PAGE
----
Global Warming is defined as the increase of the average temperature on Earth. As the Earth is getting hotter, disasters like floods, hurricanes and droughts are getting more frequent.
Human activities have led to large increases in heat-trapping gases over the past century. The global warming of the past 50 years is due primarily to this human-induced increase. Global average temperature and sea level have increased, and precipitation patterns have changed.
Human "fingerprints" also have been identified in many other aspects of the climate system, including changes in ocean heat content, precipitation, atmospheric moisture, plant and animal health and location, and Arctic sea ice.
Global warming is the increase in the average temperature of the Earth's near-surface air and oceans since the mid-20th century and its projected continuation. Global surface temperature increased 0.74 ± 0.18 oC (1.33 ± 0.32 oF) during the last century. The Intergovernmental Panel on Climate Change (IPCC) concludes that increasing greenhouse gas concentrations resulting from human activity such as fossil fuel burning and deforestation are responsible for most of the observed temperature increase since the middle of the 20th century. The IPCC also concludes that natural phenomena such as solar variation and volcanoes produced most of the warming from pre-industrial times to 1950 and had a small cooling effect afterward. These basic conclusions have been endorsed by more than 40 scientific societies and academies of science, including all of the national academies of science of the major industrialized countries.
Climate model projections summarized in the latest IPCC report indicate that global surface temperature will probably rise a further 1.1 to 6.4 oC (2.0 to 11.5 oF) during the twenty-first century. The uncertainty in this estimate arises from the use of models with differing sensitivity to greenhouse gas concentrations and the use of differing estimates of future greenhouse gas emissions. Some other uncertainties include how warming and related changes will vary from region to region around the globe. Most studies focus on the period up to 2100. However, warming is expected to continue beyond 2100 even if emissions stop, because of the large heat capacity of the oceans and the long lifetime of carbon dioxide in the atmosphere.
Increasing global temperature will cause sea levels to rise and will change the amount and pattern of precipitation, probably including expansion of subtropical deserts. The continuing retreat of glaciers, permafrost and sea ice is expected, with the Arctic region being particularly affected. Other likely effects include shrinkage of the Amazon rainforest and Boreal forests, increases in the intensity of extreme weather events, species extinctions and changes in agricultural yields.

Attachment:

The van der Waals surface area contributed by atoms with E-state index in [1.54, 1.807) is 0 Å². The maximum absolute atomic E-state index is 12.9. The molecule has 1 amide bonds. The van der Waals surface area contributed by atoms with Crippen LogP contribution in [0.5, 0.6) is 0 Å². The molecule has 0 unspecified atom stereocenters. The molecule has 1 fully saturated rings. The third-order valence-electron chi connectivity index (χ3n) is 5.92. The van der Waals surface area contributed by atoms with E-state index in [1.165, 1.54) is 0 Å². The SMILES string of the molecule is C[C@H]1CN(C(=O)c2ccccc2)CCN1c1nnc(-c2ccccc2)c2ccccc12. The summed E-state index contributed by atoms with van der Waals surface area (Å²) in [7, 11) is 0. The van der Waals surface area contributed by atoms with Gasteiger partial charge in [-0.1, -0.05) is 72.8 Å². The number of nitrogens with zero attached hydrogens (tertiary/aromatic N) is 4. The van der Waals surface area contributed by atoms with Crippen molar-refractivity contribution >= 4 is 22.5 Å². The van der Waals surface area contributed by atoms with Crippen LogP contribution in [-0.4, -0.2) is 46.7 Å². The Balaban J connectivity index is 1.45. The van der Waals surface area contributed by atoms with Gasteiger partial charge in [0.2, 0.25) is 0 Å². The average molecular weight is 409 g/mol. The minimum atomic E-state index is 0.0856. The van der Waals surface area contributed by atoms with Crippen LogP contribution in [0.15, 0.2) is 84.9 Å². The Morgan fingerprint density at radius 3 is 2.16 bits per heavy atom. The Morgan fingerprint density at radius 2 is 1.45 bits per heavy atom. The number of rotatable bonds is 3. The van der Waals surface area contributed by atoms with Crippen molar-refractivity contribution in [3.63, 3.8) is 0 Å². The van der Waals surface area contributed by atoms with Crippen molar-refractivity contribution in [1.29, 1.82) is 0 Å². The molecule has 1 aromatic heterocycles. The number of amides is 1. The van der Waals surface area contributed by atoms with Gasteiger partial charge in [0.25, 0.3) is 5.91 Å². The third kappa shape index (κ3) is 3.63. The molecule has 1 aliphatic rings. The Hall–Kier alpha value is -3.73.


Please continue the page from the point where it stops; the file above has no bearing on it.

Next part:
Political and public debate continues regarding what actions (if any) to take in response to global warming. The available options are mitigation to reduce further emissions; adaptation to reduce the damage caused by warming; and, more speculatively, geoengineering to reverse global warming. Most national governments have signed and ratified the Kyoto Protocol aimed at reducing greenhouse gas emissions.
Mitigation of global warming involves taking actions to reduce greenhouse gas emissions and to enhance sinks aimed at reducing the extent of global warming. This is in distinction to adaptation to global warming which involves taking action to minimize the effects of global warming. Scientific consensus on global warming, together with the precautionary principle and the fear of abrupt climate change is leading to increased effort to develop new technologies and sciences and carefully manage others in an attempt to mitigate global warming.
The Stern Review identifies several ways of mitigating climate change. These include reducing demand for emissions-intensive goods and services, increasing efficiency gains, increasing use and development of low-carbon technologies, and reducing non-fossil fuel emissions.
At the core of most proposals is the reduction of greenhouse gas emissions through reducing energy use and switching to cleaner energy sources. Frequently discussed energy conservation methods include increasing the fuel efficiency of vehicles (often through hybrid, plug-in hybrid, and electric cars and improving conventional automobiles), individual-lifestyle changes and changing business practices. Newly developed technologies and currently available technologies including renewable energy (such as solar power, tidal and ocean energy, geothermal power, and wind power) and more controversially nuclear power and the use of carbon sinks, carbon credits, and taxation are aimed more precisely at countering continued greenhouse gas emissions. More radical proposals include geoengineering techniques ranging from carbon sequestration projects such as carbon dioxide air capture, to solar radiation management schemes such as the creation of stratospheric sulfur aerosols. The ever-increasing global population and the planned growth of national GDPs based on current technologies are counter-productive to most of these proposals.
Energy which is saved by improvements in efficiency has, in practice, often provided good environmental benefit and provided a net cost saving to the energy user. Building insulation, fluorescent lighting, and public transportation are some of the most effective means of conserving energy, and by extension, the environment. Sustainable development and global warming groups propose a 100% Renewable Energy Source Supply, without fossil fuels and nuclear power.